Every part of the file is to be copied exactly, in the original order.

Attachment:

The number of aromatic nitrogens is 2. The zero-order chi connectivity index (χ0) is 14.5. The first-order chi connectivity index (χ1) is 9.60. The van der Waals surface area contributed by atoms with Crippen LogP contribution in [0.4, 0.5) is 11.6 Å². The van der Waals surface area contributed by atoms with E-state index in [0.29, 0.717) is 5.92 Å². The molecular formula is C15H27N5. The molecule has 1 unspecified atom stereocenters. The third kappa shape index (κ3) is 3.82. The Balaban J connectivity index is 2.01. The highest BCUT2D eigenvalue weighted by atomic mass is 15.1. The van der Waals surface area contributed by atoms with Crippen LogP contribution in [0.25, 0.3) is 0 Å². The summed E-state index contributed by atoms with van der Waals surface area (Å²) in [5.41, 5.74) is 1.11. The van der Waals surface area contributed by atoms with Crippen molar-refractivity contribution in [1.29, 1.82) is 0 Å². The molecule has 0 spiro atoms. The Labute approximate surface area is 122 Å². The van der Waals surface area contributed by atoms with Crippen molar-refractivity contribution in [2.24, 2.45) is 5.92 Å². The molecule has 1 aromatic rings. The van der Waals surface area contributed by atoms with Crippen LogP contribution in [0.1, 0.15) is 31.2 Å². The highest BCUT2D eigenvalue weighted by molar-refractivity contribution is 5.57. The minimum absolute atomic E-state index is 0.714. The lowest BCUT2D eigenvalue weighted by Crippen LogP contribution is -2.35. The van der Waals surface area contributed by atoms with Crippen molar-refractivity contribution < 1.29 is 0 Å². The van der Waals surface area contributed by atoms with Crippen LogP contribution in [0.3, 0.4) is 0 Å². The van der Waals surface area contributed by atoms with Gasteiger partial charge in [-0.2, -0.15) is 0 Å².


The number of aromatic nitrogens is 2. The zero-order chi connectivity index (χ0) is 14.5. The first-order chi connectivity index (χ1) is 9.60. The van der Waals surface area contributed by atoms with Crippen LogP contribution in [0.4, 0.5) is 11.6 Å². The van der Waals surface area contributed by atoms with E-state index in [0.29, 0.717) is 5.92 Å². The molecular formula is C15H27N5. The molecule has 1 unspecified atom stereocenters. The third kappa shape index (κ3) is 3.82. The Balaban J connectivity index is 2.01. The highest BCUT2D eigenvalue weighted by atomic mass is 15.1. The van der Waals surface area contributed by atoms with Crippen LogP contribution in [0.25, 0.3) is 0 Å². The summed E-state index contributed by atoms with van der Waals surface area (Å²) in [5.41, 5.74) is 1.11. The van der Waals surface area contributed by atoms with Crippen molar-refractivity contribution in [1.29, 1.82) is 0 Å². The molecule has 0 spiro atoms. The Labute approximate surface area is 122 Å². The van der Waals surface area contributed by atoms with Crippen molar-refractivity contribution in [2.24, 2.45) is 5.92 Å². The molecule has 1 aromatic rings. The van der Waals surface area contributed by atoms with Crippen LogP contribution in [0.1, 0.15) is 31.2 Å². The highest BCUT2D eigenvalue weighted by molar-refractivity contribution is 5.57. The minimum absolute atomic E-state index is 0.714. The lowest BCUT2D eigenvalue weighted by Crippen LogP contribution is -2.35. The van der Waals surface area contributed by atoms with Crippen molar-refractivity contribution < 1.29 is 0 Å². The van der Waals surface area contributed by atoms with Crippen LogP contribution in [0.3, 0.4) is 0 Å². The van der Waals surface area contributed by atoms with Gasteiger partial charge in [-0.2, -0.15) is 0 Å².